Next, let’s build the resolvers that will handle these queries. Create a file named resolvers.js at the root of the project and enter the following code:

/* resolvers.js*/

const {Users} = require('./data')

const resolvers = {
  users: async (_) => {
    return Users;
  },
  user: async ({ id }, context) => {
    return Users.find((user) => user.id == id)
  }
};

module.exports = resolvers;

In this file, we import our Users collection from data.js and use it to return the appropriate data in our resolvers for the users and user query points.

Time to connect our schema to our resolvers and expose our GraphQL endpoint.

Create a file named index.js at the root of the project and enter the following code:

/* index.js */

const express = require("express");
const graphqlHTTP = require("express-graphql");
const schema = require("./schema");
const resolvers = require("./resolvers");


const app = express();

app.use(
  "/graphql",
  graphqlHTTP({
    schema,
    rootValue: resolvers,
    graphiql: true
  })
);


const port = process.env.PORT || 4200;

app.listen(port);

console.log(`🚀 Server ready at http://localhost:4200/graphql`);

In the above file, we create an ExpressJS application and use the express-graphql middleware package to connect our schema to our resolvers and expose our GraphQL API at the endpoint /graphql.

We also set a third parameter graphiql : true. This was done to enable the GraphiQL tool. GraphiQL (notice the i) is a web-based GUI for testing our GraphQL queries. This tool comes shipped with the GraphQL package.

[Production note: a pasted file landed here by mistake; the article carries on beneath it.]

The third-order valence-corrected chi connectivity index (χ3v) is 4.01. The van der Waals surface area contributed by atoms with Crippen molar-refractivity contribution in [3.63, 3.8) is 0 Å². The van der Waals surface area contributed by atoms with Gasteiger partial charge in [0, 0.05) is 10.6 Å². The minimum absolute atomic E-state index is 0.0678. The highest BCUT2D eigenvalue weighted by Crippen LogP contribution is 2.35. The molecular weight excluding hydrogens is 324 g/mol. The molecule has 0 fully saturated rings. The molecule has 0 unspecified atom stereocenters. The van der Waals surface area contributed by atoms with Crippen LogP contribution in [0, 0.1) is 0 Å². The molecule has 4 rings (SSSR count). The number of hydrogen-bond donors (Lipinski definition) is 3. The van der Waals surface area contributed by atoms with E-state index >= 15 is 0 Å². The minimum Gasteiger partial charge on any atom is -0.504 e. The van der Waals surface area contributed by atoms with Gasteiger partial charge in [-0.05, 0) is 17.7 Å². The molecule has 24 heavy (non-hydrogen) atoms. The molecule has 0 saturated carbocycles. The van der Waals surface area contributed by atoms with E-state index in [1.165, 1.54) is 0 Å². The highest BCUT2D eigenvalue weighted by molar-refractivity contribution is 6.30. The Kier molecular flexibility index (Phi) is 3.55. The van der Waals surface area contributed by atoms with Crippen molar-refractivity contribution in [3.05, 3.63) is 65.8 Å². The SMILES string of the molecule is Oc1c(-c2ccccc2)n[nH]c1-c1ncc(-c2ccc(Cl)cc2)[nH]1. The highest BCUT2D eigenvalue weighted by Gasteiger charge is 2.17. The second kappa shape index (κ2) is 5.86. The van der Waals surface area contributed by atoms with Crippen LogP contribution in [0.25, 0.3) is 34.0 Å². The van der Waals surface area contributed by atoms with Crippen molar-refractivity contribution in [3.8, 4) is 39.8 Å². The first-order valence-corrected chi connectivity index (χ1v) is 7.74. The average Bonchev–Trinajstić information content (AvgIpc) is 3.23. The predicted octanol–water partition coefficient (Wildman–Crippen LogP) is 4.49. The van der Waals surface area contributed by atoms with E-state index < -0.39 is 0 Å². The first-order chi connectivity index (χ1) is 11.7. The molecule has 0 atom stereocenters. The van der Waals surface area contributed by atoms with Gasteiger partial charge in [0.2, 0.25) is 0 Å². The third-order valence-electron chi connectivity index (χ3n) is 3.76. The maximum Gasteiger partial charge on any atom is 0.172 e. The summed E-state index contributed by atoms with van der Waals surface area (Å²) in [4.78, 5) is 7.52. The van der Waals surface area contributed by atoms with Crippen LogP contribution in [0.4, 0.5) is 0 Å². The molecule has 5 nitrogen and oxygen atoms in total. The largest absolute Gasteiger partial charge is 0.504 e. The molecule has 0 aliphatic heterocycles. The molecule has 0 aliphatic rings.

Finally, we set our server to listen on port 4200.

Now, let’s take our GraphQL server for a spin.

Boot up the server by running the following command at the root of your project:

node index.js

The console message should indicate that the server is now running at port 4200.

Go into your favorite browser and visit http://localhost:4200/graphql:

Awesome!

Now run the following query in the query window:

{
  users {
	  name
	  email
	  posts  {	
          title
    }
  }
}

Hit the play button and you will see the screen below:

Feel free to run more queries in the GraphiQL window to get more familiar with how they work.

Click Docs at the top right-hand corner to open up a window that shows the schema. This will help you get familiar with the schema and what a powerful luxury that is to write code and have the API automatically documented.

Conclusion

What a journey! We went from little understanding of GraphQL to building a simple GraphQL server. There is definitely a lot more to GraphQL than we have touched on in this post. Things like creating a new user and editing user data, saving new posts and paginating your results. Yeah, GraphQL is that powerful. I have also written posts that add continuous integration pipelines to GraphQL APIs. Check out Automatic testing for GraphQL APIs and Continuous deployment of an Express GraphQL server to Heroku.

For more information about GraphQL, visit the official GraphQL site and also check out the server library for your back-end language of choice.

Happy coding!


Fikayo is a fullstack developer and author with over a decade of experience developing web and mobile solutions. He is currently the Software Lead at Tech Specialist Consulting and develops courses for Packt and Udemy. He has a strong passion for teaching and hopes to become a full-time author.